The Monroe Fire Department was originally established in 1872. The first fire engine, a Silsby Steamer, was purchased in July of 1886 for $3,500. It was first stored in a local livery stable. The steamer was a reserve unit by 1902. It was still in reserve in 1922. The steamer remained in service for nearly twenty years. Today it is in the process of being restored and is housed at Station 1. The Monroe Fire Department joined the North Carolina State Firemen’s Association in 1891. The department began as a volunteer organization and transitioned to a fully-paid career department throughout the years. Paid personnel are on record as far back as 1914. Also in 1914 the department had one two-horse hose wagon, one hand hook and ladder truck, and the Silsby Steamer with four hose reels.
In 1922 the Monroe Fire Department consisted of one fully-paid man, three partly-paid men, and 29 volunteer firemen. There was always one man on constant duty for the department. The city population at this time was around 5,550. The fire station was located at the corner of North Hayne Street and West Crowell Avenue. The department had an American LaFrance combination motor truck with a 750-gallon-per-minute pump. It had a 40-gallon chemical tank and 1500 feet of 2 ½-inch hose. There was also a Ford truck with 1500 feet of 2 ½-inch hose and a hand hook and ladder truck with a 40-foot extension ladder. The fire alarm was operated by switch at the telephone exchange. It would ring the bells in the fire station, pumping station, and firemen’s homes. There was a general whistle alarm at the pumping station, and the fire bell would ring at the fire station.
Mutual Aid is a vital part of a fire department. It is used when more assistance is needed from other departments due to large-scale emergencies. This mutual aid was even evident in the 1920’s and 1930’s with Monroe Fire Department. In 1928 Monroe Fire Department received mutual aid from Charlotte Fire Department in assistance with the burning of Franklin Street across from the old court house. Mutual aid was also given in the burning of Benton Heights School. In 1939 Charlotte Fire Department also responded with assistance for the burning of two uptown livery stables.
In the 1950s and 1960s the Monroe Fire Department consisted of a Fire Chief, assistant Chief, ten full-time firemen and six part-time firemen. Personnel worked 24 hours on and 24 hours off. The Fire Chief or assistant Chief was to remain in the city at all times. The department had two 750 gallon-per-minute pumpers and one 500-gallon-per-minute pumper. A 1948 Mack truck was one of the 750-gallon-per-minute pumpers. This truck was a first-alarm apparatus. It was equipped with a two-way radio, various hoses and nozzles, Scott Air Paks, and dry chemical extinguishers, just to name a few.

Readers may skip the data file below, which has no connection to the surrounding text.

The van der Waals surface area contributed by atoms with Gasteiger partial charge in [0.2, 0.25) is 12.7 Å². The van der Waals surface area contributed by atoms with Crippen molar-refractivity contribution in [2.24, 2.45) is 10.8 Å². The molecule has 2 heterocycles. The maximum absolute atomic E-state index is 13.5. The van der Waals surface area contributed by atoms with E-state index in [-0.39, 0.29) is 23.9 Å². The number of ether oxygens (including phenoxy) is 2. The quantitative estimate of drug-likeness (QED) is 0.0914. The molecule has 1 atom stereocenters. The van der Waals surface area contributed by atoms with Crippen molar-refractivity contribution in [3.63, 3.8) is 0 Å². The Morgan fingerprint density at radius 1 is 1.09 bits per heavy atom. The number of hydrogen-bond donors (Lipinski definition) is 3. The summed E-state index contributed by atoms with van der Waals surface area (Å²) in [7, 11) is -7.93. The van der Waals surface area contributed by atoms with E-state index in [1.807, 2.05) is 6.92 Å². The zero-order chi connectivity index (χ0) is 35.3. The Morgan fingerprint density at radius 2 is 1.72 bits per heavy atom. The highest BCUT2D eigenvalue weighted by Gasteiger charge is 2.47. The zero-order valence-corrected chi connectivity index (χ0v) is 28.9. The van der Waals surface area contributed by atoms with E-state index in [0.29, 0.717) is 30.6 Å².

In 1958 the City of Monroe established a Fire Prevention Bureau. It consisted of three men from the fire department. They were to study all phases of fire prevention and establish a preplanning program for buildings such as schools, hospitals, service stations, and others. The fire loss for 1957 was $40,610.69 and in 1958 had increased to $49,979.75.
In 1980 the Monroe Fire Department merged with the Monroe Police Department to create the Monroe Public Safety Department. Public safety officers performed both duties of firefighter and police officer. This became a strain on the department as the community grew and service demand was increased. In 1999 the Monroe Fire Department was once again a separate fire department; it operated with 22 members operating out of three fire stations.
Today the department consists of five fire stations, a fire administration office, and a fire training center. Fire administration consists of the administration division with a deputy chief, training division chief, fire marshal division chief and other administrative staff. This is a total of ten personnel. The operations division consists of a deputy chief, 3 battalion chiefs, 18 captains, 21 engineers, and 33 firefighters. This brings the staffing total for the Monroe Fire Department today to 86. The operations division is divided into three shifts working a modified 24-hour work schedule. The work day begins at six each morning and ends the following morning. This includes weekends and holidays. The Monroe Fire Department responded to 7,054 emergency and non-emergency calls in 2017. The department currently holds an insurance service office rating of a Class 3.